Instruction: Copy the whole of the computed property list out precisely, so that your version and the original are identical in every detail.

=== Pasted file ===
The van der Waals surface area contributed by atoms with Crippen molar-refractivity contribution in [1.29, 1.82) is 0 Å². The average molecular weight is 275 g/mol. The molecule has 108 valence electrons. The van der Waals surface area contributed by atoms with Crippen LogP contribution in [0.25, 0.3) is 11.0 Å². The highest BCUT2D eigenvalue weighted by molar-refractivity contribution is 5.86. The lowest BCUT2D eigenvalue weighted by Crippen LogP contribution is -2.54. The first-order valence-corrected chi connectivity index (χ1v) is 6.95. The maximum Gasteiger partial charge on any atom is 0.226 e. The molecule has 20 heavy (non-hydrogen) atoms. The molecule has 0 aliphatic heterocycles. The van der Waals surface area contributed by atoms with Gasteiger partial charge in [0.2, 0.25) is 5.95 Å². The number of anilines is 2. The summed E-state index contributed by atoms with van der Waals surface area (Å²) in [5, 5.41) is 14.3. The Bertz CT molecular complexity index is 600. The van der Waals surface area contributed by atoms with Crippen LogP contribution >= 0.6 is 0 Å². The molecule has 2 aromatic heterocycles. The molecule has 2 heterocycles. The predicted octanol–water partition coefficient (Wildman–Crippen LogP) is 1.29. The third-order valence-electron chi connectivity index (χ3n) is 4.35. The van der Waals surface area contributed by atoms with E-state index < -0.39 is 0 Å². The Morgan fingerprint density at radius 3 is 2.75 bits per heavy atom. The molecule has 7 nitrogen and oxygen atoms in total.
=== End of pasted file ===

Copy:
The van der Waals surface area contributed by atoms with Crippen molar-refractivity contribution in [1.29, 1.82) is 0 Å². The average molecular weight is 275 g/mol. The molecule has 108 valence electrons. The van der Waals surface area contributed by atoms with Crippen LogP contribution in [0.25, 0.3) is 11.0 Å². The highest BCUT2D eigenvalue weighted by molar-refractivity contribution is 5.86. The lowest BCUT2D eigenvalue weighted by Crippen LogP contribution is -2.54. The first-order valence-corrected chi connectivity index (χ1v) is 6.95. The maximum Gasteiger partial charge on any atom is 0.226 e. The molecule has 20 heavy (non-hydrogen) atoms. The molecule has 0 aliphatic heterocycles. The van der Waals surface area contributed by atoms with Gasteiger partial charge in [0.2, 0.25) is 5.95 Å². The number of anilines is 2. The summed E-state index contributed by atoms with van der Waals surface area (Å²) in [5, 5.41) is 14.3. The Bertz CT molecular complexity index is 600. The van der Waals surface area contributed by atoms with Crippen LogP contribution >= 0.6 is 0 Å². The molecule has 2 aromatic heterocycles. The molecule has 2 heterocycles. The predicted octanol–water partition coefficient (Wildman–Crippen LogP) is 1.29. The third-order valence-electron chi connectivity index (χ3n) is 4.35. The van der Waals surface area contributed by atoms with E-state index < -0.39 is 0 Å². The Morgan fingerprint density at radius 3 is 2.75 bits per heavy atom. The molecule has 7 nitrogen and oxygen atoms in total.